Where do whooping cranes live?

The whooping crane is only found in North America, and in a few select regions.  It is believed that long ago there were thousands of whooping cranes living in North America, but due to habitat loss and other human interactions such as hunting, the population that was once flourishing was nearly diminished.  I will talk more about this on my Conservation page, which you can access here.  Due to the smaller numbers that still exist, whooping cranes are rare.

The last completely "natural" flock is from Wood Buffalo National Park on the Alberta-Yukon border in Canadaian territories.  The flock breeds there, then migrates to their wintering site at the Aransas National Wildlife Refuge on the Gulf coast of Texas, United States.  This annual migration path is approximately 2,500 miles long!  The whooping crane flies this distance in day light in 185-300 mile segments over the central United States.  The whooping cranes take breaks throughout the day during migration to stop to feed and rest in fields and marshes.  During the night hours, they roost in shallow waters to rest and wait to begin their long flight for the next day.

Another flock of whooping cranes is found at the Necedah National Wildlife Refuge in Necedah, Wisconsin, United States, which was introduced in 2001.  These whooping cranes do not have such a long migration to make, about 1,250 miles to the Chassahowitzka National Wildlife Refuge in Crystal Lake, Florida, United States.  Also residing in Florida is a flock of non-migratory whooping cranes that live in Kissimmee Prairie Preserve State Park.  I apologize for the inconvenience of this map being outdated, it is the best one that I could find that showed the most information!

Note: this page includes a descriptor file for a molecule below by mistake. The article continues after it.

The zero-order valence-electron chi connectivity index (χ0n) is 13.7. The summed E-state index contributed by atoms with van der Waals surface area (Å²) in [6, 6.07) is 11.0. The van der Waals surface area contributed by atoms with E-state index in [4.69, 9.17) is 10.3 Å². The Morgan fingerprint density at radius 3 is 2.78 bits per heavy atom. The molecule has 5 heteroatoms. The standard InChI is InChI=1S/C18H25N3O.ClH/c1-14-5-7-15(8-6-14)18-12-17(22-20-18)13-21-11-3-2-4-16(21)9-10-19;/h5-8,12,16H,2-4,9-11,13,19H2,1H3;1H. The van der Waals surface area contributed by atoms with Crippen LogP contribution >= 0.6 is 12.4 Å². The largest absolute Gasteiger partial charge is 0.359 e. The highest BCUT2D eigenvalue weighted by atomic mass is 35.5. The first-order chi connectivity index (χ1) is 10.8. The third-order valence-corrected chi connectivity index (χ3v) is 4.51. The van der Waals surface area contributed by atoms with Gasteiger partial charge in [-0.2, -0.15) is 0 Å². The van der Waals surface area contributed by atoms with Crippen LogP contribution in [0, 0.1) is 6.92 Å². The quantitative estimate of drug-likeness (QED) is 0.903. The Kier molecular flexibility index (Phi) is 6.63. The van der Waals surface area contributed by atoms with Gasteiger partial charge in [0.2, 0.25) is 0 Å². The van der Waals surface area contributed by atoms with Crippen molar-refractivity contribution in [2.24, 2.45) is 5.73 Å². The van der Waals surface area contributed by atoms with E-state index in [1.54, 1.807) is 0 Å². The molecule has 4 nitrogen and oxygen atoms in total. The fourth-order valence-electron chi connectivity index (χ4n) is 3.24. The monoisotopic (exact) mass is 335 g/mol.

So now that you know where you can find the whooping cranes, you might want to know what type of habitat these places are.  Whooping cranes breed in shallow freshwater wetlands, marshes and prairie areas that are open and also grassy.  The whooping crane needs the space to be open for two main reasons.  The first reason is because of their large size, and the second reason because of their habit to run a few steps before heading to the skies for flight.  During migration or in winter, the whooping cranes will inhabit saltwater marshes, shallow lakes, shallow lagoons, and grain fields.

If you don't live in these regions, whooping cranes can also be found in captivity in
    -Baraboo, Wisconsin, United States                                    - San Antonio, Texas, United States
    -Patuxent, Maryland, United States                                   - Calgary, Alberta, Canada

If you'd like to see another example of a bird species that only lives on one particular continent, click here to visit a website about the saddle-billed stork, found only in Africa!  If that's not of interest to you, you can move on to learn about how whooping cranes live in their environment. Check out my Adaptation page here to find out more, or visit my home page here.